Malik (title)

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MLK is a Semitic language root . Various god names as well as royal titles are derived from the forms Malki , Malik , Melek and Melik .


The original meaning and connotation of the Semitic root mlk (also: milk and mlq ) has already been blurred by ancient translators of literature due to difficulties in understanding it. Since then, this has been interpreted by various researchers, including as a [god] king .

In modern times it is sometimes difficult to distinguish between the different roots of MLK and ML'K when it comes to names of oriental origin:

language MLK (king) ML'K (angel)
Arabic مَلِك ( malik ) مَلَك ( malā'ik ) / ملاك ( malak )
Persian ملک ( malak ) ملک ( malek )
Turkish malik melek
Hebrew מֶלֶךְ ( mélekh ) מַלְאָךְ ( mal'akh )

God names

Melek or Malik (Phoenician: ???) was a Canaanite deity. The Phoenician deity Melkart ( Milk-Qart , 'lord of the city') comes from the same root of the name; she was also venerated in Carthage . The worship of Adramelech ( Adar-malik = 'glorious king') is also known from early ancient Syria ; the ammonite equivalent was Milkom .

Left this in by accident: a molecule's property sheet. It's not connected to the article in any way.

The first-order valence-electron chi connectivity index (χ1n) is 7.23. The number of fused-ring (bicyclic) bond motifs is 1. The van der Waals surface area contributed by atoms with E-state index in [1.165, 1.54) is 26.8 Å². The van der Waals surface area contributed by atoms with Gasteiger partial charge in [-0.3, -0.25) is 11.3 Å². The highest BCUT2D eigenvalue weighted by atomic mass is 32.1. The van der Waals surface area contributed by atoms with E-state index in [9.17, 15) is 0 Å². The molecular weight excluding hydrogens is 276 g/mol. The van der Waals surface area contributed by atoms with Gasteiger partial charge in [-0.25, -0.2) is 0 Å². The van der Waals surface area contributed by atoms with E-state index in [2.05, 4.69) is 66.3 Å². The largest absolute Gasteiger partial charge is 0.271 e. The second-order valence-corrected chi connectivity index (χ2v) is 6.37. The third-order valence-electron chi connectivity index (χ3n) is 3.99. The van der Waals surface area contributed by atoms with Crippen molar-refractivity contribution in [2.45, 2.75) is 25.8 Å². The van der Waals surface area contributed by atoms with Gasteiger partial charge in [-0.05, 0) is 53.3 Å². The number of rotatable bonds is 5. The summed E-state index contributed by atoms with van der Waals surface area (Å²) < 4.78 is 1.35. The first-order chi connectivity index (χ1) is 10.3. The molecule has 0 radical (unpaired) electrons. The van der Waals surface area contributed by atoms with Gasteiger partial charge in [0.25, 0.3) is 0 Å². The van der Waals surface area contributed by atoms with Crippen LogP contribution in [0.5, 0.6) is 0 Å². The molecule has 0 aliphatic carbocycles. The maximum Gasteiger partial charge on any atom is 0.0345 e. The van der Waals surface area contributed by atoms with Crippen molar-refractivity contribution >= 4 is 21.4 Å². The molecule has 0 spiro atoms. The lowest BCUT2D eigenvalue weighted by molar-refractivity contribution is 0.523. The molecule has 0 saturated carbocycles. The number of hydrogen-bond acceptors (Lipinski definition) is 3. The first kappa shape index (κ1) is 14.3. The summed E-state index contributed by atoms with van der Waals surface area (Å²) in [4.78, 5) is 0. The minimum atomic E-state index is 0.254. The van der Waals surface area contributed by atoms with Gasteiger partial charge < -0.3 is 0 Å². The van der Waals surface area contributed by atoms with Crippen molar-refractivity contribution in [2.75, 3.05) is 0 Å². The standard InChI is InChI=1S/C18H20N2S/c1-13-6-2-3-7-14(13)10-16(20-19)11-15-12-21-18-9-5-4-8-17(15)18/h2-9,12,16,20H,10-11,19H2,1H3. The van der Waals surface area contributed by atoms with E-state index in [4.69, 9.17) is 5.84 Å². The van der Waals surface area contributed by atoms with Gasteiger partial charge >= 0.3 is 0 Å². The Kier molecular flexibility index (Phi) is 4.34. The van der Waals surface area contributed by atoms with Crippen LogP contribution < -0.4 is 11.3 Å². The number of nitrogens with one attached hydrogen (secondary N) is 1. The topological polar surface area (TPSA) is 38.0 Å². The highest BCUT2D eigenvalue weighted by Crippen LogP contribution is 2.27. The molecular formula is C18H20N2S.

These cults were considered idolatry in Jewish literature. It is controversial whether the child sacrifices ascribed to them by some extra-biblical sources actually took place. It is often assumed that the root of the name was deliberately disparagingly alienated to Moloch or Molech by the Masoretes .

King title

The "priest king" Melchizedek of Salem is known from the Bible , for whom there is no extra-biblical evidence and whose area of ​​rule remains unclear. The royal title Melek has been handed down for Carthage ; Roman sources also named a local king Malchus , although it was probably not the proper name. Melek (מֶלֶךְ) is also a royal title in Hebrew , from which the “royal” limestone variety Meleke is derived .

Malik is also a royal title in the Arab cultural area (in Saudi Arabia , but also in Ethiopia , for example ) and has kept this meaning today mainly in the first name Malik .

Individual evidence

  1. J. Lust: Molec and Archon . In: Phenicia and the Bible: Proceedings of the Conference held at the University of Leuven on the 15th and 16th of March 1990 . Editor: Edward Lipiński. Peeters Publishers, 1991. ISBN 978-90-6831-3772 . Digitized . Pp. 193-208
  2. James E. Hoch: Semitic Words in Egyptian Texts of the New Kingdom and Third Intermediate Period . Princeton University Press, 2014. ISBN 978-1-40-086-3884 . Digitized . P. 105.